Association, an international financial organization to operate 
    under the provisions of the Bretton Woods Agreement Act and to be 
    financed partly from special notes issued by the Secretary of the 
    Treasury under the Second Liberty Bond Act.

    On Feb. 18, 1960,(6) Speaker Sam Rayburn, of Texas, laid 
before the House a message (H. Doc. No. 345), from President Dwight D. 
Eisenhower, submitting to the House the articles of agreement for the 
establishment of the International Development Association and 
recommending legislation authorizing U.S. membership in the 
association. The message was referred to the Committee on Foreign 
Affairs.
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 6. 106 Cong. Rec. 2952, 86th Cong. 2d Sess.
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    On Mar. 9, 1960,(7) however, Thomas E. Morgan, of 
Pennsylvania, Chairman of the Committee on Foreign Affairs, obtained 
unanimous consent to have the President's message rereferred to the 
Committee on Banking and Currency. The same day,(8) 
moreover, the proposed legislation (H.R. 11001), was similarly 
referred.(9)
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 7. 106 Cong. Rec. 5046, 86th Cong. 2d Sess.
 8. Id. at p. 5072.
 9. H.R. 11001 was reported by the Committee on Banking and Currency on 
        June 8, 1960 (H. Rept. No. 1766).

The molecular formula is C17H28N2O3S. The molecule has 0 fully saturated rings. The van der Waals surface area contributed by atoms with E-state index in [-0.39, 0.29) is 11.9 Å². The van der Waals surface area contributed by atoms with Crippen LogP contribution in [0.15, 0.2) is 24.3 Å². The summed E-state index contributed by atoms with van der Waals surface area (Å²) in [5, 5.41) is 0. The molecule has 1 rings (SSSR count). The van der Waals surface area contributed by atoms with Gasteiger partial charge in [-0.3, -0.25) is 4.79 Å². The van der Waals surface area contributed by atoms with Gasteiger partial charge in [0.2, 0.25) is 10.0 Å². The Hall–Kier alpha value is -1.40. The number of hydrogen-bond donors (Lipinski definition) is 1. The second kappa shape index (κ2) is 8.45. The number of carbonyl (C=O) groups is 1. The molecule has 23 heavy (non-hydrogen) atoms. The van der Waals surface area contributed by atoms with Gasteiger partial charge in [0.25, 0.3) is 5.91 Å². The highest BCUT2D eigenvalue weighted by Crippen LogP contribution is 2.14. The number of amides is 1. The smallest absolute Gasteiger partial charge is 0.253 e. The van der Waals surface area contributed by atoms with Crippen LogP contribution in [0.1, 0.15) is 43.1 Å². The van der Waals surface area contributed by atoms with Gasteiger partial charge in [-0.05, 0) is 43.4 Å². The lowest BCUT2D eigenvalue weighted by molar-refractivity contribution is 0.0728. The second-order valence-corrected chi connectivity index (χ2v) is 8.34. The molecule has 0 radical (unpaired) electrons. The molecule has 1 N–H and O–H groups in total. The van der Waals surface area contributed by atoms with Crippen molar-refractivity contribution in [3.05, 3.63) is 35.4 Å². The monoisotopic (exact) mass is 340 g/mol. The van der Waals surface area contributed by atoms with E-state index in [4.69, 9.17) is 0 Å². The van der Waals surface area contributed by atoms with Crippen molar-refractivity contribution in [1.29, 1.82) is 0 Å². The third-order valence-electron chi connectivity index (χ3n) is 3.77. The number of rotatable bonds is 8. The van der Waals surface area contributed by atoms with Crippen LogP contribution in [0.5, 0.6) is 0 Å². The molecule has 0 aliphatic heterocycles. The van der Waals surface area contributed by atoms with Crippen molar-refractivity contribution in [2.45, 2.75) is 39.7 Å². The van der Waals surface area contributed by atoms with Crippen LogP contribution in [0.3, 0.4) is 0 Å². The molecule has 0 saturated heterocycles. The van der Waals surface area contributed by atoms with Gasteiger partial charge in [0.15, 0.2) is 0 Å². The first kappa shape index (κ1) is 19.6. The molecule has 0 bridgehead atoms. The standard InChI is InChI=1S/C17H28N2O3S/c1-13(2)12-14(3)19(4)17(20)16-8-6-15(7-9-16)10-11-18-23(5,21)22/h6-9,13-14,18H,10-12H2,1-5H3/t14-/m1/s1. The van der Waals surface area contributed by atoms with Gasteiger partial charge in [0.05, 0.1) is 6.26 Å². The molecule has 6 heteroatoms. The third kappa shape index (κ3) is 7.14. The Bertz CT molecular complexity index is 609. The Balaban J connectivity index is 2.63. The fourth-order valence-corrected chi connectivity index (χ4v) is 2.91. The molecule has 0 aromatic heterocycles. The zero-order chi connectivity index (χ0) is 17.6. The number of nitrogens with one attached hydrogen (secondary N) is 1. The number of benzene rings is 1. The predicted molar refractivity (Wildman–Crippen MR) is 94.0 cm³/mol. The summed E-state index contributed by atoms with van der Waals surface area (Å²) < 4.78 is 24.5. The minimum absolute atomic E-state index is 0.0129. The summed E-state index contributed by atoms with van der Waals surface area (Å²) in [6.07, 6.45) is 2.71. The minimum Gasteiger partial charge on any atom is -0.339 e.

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    Parliamentarian's Note: Pursuant to the Committee Reform Amendments 
of 1974, jurisdiction over international financial and monetary 
organizations was specifically conferred upon the committee.

Sec. 33.8 Under the rules in effect in the 87th Congress, the Committee 
    on Banking and Currency, and not the Committee on Public Works, had 
    jurisdiction of a proposal to authorize the Administrator of 
    General Services to acquire land in the District of Columbia for 
    transfer to the International Monetary Fund as a site for a new 
    office building for the fund.

    On May 1, 1962,(10) Speaker John W. McCormack, of 
Massachusetts, recognized Majority Leader Carl Albert, of Oklahoma, who 
proceeded to initiate the following exchange:
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10. 108 Cong. Rec. 7428, 87th Cong. 2d Sess.
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        Mr. Speaker, after consultation between the Speaker and the 
    gentleman

[[Page 2844]]

    from Maryland [Mr. Fallon],(11) I ask unanimous consent 
    that Executive Communication No. 1994, which was referred to the